• "What is the hardest thing you ever did?" Look for evidence that the applicant has devoted great effort to some task or has done some part-time or temporary work to earn money. This will reflect good attitudes toward hard work and perseverance.
• "What is your definition of being on time?" This may seem like a dumb question, but when you hear some answers you may change your mind. Watch for responses that devalue promptness. Here's an example: "If I get in, like, inside of a half hour after I am asked to arrive, then I've been told I'm doing OK."
• "How many times have you been late to school in the last six months?" The idea once again is to assess attitudes toward punctuality.
• "Tell me about the worst trouble you have ever been in." You may hear a response such as, "I went joy-riding." Express an interest in this response and repeat it to the candidate in the form of another question: "That's very interesting. You went joy-riding. Is that the worst trouble you have ever been in?" The idea here is to uncover details about actions that reflect attitudes of dishonesty or undependability.
• "Tell me about your school experience. What courses did you like and dislike?" The actual courses cited as "most liked" are less important than the individual's attitudes toward school, which represents work. You are seeking individuals who took their schooling seriously.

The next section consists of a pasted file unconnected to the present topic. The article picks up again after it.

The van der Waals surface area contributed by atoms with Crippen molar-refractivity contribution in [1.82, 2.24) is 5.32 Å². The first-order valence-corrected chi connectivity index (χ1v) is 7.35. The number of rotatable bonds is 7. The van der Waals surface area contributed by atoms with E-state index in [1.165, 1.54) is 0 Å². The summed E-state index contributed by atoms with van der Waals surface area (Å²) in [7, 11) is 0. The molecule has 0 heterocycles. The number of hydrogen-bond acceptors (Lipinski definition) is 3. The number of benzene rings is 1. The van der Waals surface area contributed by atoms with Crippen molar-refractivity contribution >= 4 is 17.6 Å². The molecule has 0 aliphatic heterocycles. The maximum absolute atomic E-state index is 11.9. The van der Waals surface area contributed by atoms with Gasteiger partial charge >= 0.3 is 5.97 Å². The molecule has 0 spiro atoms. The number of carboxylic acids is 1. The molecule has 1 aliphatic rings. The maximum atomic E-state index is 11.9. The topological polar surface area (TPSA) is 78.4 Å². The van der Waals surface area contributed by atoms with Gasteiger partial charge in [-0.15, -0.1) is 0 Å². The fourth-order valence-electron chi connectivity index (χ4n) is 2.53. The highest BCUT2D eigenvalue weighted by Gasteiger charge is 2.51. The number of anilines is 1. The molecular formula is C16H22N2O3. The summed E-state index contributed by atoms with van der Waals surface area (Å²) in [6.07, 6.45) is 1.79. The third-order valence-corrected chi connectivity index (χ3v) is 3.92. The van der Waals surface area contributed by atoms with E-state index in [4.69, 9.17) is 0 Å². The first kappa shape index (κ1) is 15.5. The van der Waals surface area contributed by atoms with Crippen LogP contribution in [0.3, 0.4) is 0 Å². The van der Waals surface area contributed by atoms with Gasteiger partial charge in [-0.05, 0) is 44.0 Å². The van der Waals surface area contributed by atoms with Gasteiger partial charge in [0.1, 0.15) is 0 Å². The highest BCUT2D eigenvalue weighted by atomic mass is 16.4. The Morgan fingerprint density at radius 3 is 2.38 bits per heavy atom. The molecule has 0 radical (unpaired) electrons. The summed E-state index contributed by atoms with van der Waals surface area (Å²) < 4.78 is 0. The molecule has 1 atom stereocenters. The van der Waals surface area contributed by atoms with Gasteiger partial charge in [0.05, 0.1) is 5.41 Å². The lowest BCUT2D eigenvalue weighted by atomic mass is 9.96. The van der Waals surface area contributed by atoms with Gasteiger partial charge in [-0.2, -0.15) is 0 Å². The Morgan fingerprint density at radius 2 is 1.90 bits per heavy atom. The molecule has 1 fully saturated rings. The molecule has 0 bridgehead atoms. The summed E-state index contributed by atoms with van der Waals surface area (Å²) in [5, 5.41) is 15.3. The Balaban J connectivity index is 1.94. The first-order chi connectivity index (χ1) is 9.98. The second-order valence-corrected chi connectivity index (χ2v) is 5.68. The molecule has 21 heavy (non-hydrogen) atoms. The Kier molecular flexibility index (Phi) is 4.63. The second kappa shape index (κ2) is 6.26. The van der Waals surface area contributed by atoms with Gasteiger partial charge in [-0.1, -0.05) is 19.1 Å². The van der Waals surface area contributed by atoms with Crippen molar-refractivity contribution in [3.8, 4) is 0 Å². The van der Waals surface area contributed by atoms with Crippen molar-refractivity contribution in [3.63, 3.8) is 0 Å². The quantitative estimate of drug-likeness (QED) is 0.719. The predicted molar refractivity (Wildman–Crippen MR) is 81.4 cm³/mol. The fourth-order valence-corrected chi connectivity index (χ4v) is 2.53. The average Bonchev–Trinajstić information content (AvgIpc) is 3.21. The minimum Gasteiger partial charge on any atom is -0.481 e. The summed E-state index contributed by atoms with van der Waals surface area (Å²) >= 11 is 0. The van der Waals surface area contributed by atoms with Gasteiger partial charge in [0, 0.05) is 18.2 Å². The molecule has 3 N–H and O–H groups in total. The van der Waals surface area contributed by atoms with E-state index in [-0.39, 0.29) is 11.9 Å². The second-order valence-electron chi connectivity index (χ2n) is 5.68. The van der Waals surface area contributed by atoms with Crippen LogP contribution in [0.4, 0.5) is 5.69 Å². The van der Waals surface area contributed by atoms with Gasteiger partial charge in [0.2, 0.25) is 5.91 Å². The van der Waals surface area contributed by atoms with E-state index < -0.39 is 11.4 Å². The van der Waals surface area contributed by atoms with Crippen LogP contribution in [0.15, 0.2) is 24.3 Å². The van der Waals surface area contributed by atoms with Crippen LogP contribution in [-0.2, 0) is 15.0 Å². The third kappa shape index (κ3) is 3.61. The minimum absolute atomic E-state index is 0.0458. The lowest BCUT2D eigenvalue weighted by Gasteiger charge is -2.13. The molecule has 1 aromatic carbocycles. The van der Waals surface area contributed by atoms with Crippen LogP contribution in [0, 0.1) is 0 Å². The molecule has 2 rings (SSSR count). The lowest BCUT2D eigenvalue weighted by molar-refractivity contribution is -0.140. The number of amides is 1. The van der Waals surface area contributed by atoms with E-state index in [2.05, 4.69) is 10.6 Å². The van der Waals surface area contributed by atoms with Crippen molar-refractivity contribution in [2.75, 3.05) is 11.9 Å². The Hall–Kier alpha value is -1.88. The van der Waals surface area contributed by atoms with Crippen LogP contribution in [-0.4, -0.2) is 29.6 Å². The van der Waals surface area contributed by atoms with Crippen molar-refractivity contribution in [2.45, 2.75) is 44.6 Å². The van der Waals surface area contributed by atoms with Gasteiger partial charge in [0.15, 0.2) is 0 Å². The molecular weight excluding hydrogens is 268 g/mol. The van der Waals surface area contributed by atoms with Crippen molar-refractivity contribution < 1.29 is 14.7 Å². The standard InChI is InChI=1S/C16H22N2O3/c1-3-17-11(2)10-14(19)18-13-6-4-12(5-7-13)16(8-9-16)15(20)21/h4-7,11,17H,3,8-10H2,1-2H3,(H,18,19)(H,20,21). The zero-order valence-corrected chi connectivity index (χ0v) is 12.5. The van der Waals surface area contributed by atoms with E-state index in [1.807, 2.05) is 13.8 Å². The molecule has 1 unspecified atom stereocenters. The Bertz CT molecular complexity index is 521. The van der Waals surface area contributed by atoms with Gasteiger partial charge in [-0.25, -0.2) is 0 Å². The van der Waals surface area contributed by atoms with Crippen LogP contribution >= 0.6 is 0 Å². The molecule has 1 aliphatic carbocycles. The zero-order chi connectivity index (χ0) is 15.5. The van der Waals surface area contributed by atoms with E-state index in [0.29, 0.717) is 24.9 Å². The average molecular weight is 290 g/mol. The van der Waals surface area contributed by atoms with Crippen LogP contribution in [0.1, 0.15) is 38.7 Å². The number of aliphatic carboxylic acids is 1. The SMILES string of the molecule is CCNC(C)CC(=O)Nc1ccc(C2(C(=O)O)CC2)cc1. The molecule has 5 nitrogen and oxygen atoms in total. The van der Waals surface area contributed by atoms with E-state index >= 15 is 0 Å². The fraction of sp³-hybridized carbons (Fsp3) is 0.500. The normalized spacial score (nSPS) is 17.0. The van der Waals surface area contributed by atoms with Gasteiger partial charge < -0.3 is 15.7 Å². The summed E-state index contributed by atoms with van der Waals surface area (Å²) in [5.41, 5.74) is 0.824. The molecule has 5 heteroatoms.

• "Have you ever been in a situation in which you were asked to do something that went against your beliefs? What did you do?" This question reveals attitudes toward honesty and fair dealing with others. Prompt the individual about actions taken when friends wanted to do something that was not right.
• "Have you ever planned a party? What was your role?" Ask questions such as this to elicit information about the individual's attitude toward taking responsibility.
• "I'd like the names and phone numbers of several of your teachers [or friends or relatives]. When I call them, what will they tell me about you?"
These questions can bring out the truth about attitudes that would otherwise remain hidden. Applicants realize it is better for them to reveal information rather than have you hear it from a third party. You may hear, "My teacher, Mr. Brown, may tell you that I was usually late handing in my assignments."
Following the interview, call the individuals whose names and numbers have been given you. These individuals are great sources of information about the applicant's attitudes. "In particular, grandmothers don't lie," says Kleiman. "Ask Grandma to tell you about Tiffany and you may hear something like: 'I'm so glad Tiff is looking for work - she needs to do something more constructive than hang out at the mall.' "
After you have asked your questions, tell applicants what you expect of them should they be hired. Since these people have never held a job before, you can take nothing for granted concerning their work habits. "Explain your work rules," says Kleiman. "Employees must arrive on time. They must be willing to do more than what is in their job description. They must show initiative in helping customers. Give the reasons why you hire and fire individuals."
Screening first-timers is tricky, but it doesn't have to be a crapshoot. By trying to find out what makes candidates tick, you'll increase your odds of finding employees who'll meet and even exceed your expectations.